In this episode, you will hear about how Col. Don Taylor began his Air Force career as an architect and then progressed into a career in hospital administration. On 9/11, he worked for General Carlton in an office overlooking the Pentagon, and he describes watching the attack on the Pentagon. As a military healthcare administrator, he explains how he interacted as an advocate for the delivery of healthcare and balanced the need for resource utilization and delivering high-quality healthcare. Hear about the insights into hospital administration and the Tricare contract standards and development of standardization in healthcare and development of a healthcare plan and his briefings from the Pentagon to Congress in the Tricare for Life Program. He explains the role of the Medical Service Officer in supporting the various missions of Military Medicine and his leadership positions from Air Force hospital to combat theater trauma hospital. He shares his insights and lessons learned as a Hospital Commander in the United States and Commander of a large, deployed Air Force Theatre Combat Hospital and medical evacuation hub located in Iraq. He also describes how he prioritized patient needs and helped promote primary care patient teams and the development of the Primary Care Medical Home. He details how he as a nonphysician, led physicians and helped synergize their efforts for optimal healthcare delivery.
You will hear him describe how he navigated difficult circumstances with physicians and the situations that arose in the war zone, such as how to deliver care best when there are blood shortages. He also discusses how he handled these difficult situations and helped build rapport with those healthcare teammates. He also describes the training he encountered that most closely reflected combat casualty care. As an advocate for physical, mental, and spiritual renewal, he describes the importance of personal care. Interestingly, he explains how he had a high-profile casualty and managed the flow of communication to ensure respect for the casualty’s privacy and family. He describes how he positively engaged with the media to respect patient confidentiality and ensure family members received information before the media broadcast. We also discussed how he thinks the military should focus on clinical training to optimize platforms for providing ready providers for casualty care.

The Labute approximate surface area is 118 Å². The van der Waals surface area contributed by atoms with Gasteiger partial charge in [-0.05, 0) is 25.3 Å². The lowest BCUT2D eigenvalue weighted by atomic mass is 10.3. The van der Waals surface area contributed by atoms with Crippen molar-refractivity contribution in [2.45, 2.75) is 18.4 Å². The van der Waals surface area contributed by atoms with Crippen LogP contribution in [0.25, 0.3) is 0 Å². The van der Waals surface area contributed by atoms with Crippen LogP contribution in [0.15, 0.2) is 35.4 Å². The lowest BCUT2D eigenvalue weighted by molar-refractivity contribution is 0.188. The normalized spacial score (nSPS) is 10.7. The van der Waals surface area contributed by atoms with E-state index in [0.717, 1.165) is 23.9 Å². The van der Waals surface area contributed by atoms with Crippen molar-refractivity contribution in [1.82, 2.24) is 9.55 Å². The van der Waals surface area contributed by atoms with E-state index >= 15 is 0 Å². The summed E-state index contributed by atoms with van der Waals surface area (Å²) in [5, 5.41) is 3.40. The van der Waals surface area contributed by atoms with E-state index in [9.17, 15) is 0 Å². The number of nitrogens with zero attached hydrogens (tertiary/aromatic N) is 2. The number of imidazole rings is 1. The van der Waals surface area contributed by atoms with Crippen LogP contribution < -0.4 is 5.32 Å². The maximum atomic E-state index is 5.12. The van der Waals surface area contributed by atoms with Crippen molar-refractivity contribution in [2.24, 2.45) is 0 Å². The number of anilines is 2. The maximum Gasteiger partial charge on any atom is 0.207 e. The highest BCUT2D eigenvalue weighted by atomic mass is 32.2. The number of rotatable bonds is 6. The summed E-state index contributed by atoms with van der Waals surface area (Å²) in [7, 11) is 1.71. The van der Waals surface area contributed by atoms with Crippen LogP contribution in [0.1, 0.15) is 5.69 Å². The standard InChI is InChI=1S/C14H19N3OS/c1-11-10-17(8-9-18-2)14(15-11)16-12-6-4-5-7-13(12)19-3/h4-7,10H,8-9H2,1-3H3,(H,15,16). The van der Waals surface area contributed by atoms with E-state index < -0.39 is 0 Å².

Hear about the challenges in military healthcare and recapturing patients due to the fierce competition in the healthcare industry. He discusses the integration of the healthcare models and his thoughts on the balance between active duty and reserves healthcare providers and the limitations of pulling from the private sector for military care. He is an expert in these areas as he received his Bachelor of Science in Architecture from the University of Texas at Arlington, TX. He earned his Master of Healthcare Administration from the Pennsylvania State University in State College, PA. Don had a distinguished career in the Air Force and served as a primary advisor and consultant to the Air Force Surgeon General immediately before and following the attacks on 9/11. He served as Commander of the Air Force Hospital at Luke AFB and was a pioneer in developing the concept of the primary care medical home. He also was the first non-physician to Command a deployed Air Force Theater (Trauma) Hospital (Balad AB, Iraq). His final military assignment was at Wilford Hall Medical Center at Lackland AFB, TX, where he served as the Vice Wing Commander. Following his distinguished military career, Col (Ret) Taylor has worked in the VA system and held several roles providing executive coaching, teaching, speaking, and consulting services to healthcare organizations. He also led academic positions as an Adjunct Professor and Lecturer at the University of Texas in Dallas. For those interested in healthcare leadership, he discusses his teaching and leadership programs and those available to senior physicians in and out of the military healthcare system.
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